View championship artistry at the U.S. Sand Sculpting Challenge
When 300 tons of sand get dumped at the B Street Pier, no one should miss the beach over Labor Day weekend. Granted, you won’t be able to walk on it, but no matter: The real attraction will be mind-boggling works of art sculpted from granular particles and water.
Eleven “masters” are coming from around the world to parti-cipate in the U.S. Sand Sculpting Challenge. They include last year’s winner, JOOheng Tanfrom Singapore. Others hail from various U.S. states, Canada, Ireland, the Netherlands and Italy. Organizers are especially excited to have Ilya Filimontsev from Russia on the roster.
“This year, we have one of the strongest fields ever assembled on planet Earth,” declares Rusty Croft, whose responsibilities include managing the sand and judging. Rusty has competed in the challenge twice and won the grand prize and people’s choice awards in 2012. Then Gordon and Joyce Summer, producers of the annual event, asked Rusty if he was interested in running the challenge.
“I said, ‘Sure, if it means keeping it at this high level [of sculpting],” recalls Rusty, who lives in Carmel and who, like some other sand sculptors, has experience as an ice sculptor.
“I had a business [in Utah] carving ice for 15 years. I worked by myself in my freezer. Once you’re outside in public, carving sand on a sunny day, you just can’t go back,” he says of trad-ing power tools for shaping 300-pound, dense blocks of ice for hand trowels to finesse grains of sand into place.
Rusty works with sand sculptor Bruce Phillips of Carlsbad in running the San Diego event and partners with Kirk Rademaker of Santa Cruz in the Sand Guys company.
“We all know each other. It’s a big, international family,” Kirk says about himself and other master sand sculptors. “We see each other at different events. It’s sort of a seductive lifestyle. You have friends from all over the world. It’s a happy group. They’re all doing what they love.”
At this level, they also are pursuing a medium that turns them into performance artists.
“For most of my life, my art was hidden,” Kirk says. “I did it in my room and kept stacks of drawings under my bed. That introverted existence didn’t get me out in the world. Sand made me a social person and a TV person [among other appearances, he and Rusty
co-hosted The T ravel Channel’s Sand Masters], and I have been around the world.”
Although Gordon and Joyce are not sand sculptors, they (with Rusty) select the com-petitors, bringing some artists back and rotating others into the lineup.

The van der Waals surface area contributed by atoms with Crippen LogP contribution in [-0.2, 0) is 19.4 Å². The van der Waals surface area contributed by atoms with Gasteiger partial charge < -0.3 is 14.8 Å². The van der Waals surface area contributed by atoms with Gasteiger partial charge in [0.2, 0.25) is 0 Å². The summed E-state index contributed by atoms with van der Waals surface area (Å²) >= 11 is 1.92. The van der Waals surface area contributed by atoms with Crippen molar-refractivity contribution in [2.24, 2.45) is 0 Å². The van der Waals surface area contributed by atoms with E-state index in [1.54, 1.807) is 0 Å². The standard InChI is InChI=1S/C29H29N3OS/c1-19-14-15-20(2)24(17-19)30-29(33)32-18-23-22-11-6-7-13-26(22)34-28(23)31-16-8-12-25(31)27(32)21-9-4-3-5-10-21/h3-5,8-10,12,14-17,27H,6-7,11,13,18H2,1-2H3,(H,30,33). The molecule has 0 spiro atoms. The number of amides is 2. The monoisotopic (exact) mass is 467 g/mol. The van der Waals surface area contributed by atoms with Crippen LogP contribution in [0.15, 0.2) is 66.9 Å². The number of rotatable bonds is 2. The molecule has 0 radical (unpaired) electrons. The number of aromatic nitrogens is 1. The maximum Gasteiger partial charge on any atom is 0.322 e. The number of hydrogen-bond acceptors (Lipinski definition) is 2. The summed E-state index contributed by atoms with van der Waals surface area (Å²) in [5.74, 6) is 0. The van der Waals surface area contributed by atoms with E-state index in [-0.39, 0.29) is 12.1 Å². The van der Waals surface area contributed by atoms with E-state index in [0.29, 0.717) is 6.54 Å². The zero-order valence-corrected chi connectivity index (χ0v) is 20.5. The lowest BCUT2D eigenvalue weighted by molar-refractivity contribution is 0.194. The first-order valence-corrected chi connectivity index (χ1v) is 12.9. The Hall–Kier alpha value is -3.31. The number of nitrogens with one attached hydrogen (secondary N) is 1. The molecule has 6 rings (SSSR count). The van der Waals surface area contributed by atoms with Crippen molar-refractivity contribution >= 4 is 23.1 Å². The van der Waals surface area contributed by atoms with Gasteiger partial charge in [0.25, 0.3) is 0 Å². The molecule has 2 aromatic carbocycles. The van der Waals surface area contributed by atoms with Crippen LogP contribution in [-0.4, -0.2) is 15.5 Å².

“Joyce and I went to Virginia Beach after last year’s event,” Gordon says, referring to the Neptune Festival. “That event is 40 years old. We met possibly every top sculptor in the world there. That’s where we met Ilya.”
To attract the highest level of talent, they pay the artists travel expenses, lodging, meals and a daily allowance. Total prize money is $25,000, $15,000 of which goes to the master sculptors and the remainder to the California Carvers, a field of eight three-member teams.
“The sculptors have asked us to keep the prize money down and pay everybody appearance fees so that they all make out OK,” Gordon says. “The primary revenue source is ticket sales. We had 46,000 people on the pier last year. It was up considerably from about 35,000 the year before. This year, we expect 50,000.”
Gordon explains that he and Joyce became the event producers after their marketing consultancy business got involved in the Imperial Beach sand sculpting competition that ran from 1980 through 2011.
“For the last six years, we were responsible for bringing in sponsors,” Gordon says. “That event was run by a committee of IB citizens, and they canceled it after 2011 because the security charges were crazy. A couple of sculptors came to us and asked if there was any way we could continue the event.
“The big story this year is that the U.S. Olympic Committee is one of our sponsors. They will be here with their Road to Rio tour. We are going to theme the competition, asking the sculptors to get their inspiration from the Olympics over the years. Team USA will be here with big rigs and interactive elements. They’re kicking off the experiential marketing tour in two to four markets this year and will make a full circuit in 2016. They selected us to be one of the first stops.”
The sand-sculpting event’s other attractions include art vendors, food trucks, a beer garden, live music, children’s rides and a few sculptures that are created in tandem by the master competitors for corporate sponsors.
“Some of the artists come out early to work on those,” Rusty says. “They’re twice as big, made with 20 to 30 tons of sand [compared to 12 tons for individual sculptures].”
The masters get three and a half days to create their works. Teams get two days. Like artists in other mediums, they have individual methods.
“Everybody has their own creative process. Some people do sketches, some people do maquettes, some people wing it,” Kirk says. “You definitely need to have the technical skill that sand requires. You have to know how sand reacts to water and to trowels and other tools.
You have to love it so much that you just do it even for nothing.” You also have to accept the fact that the art you spend days creating will quickly disappear.
“There’s something that’s so free about working on some-thing that’s so temporary. It parallels life. Every morning, you step into a world that is ever changing, and you are going to do something that day and then it’s gone,” Kirk says. “It’s not about possessing them. It’s about making them.” ❖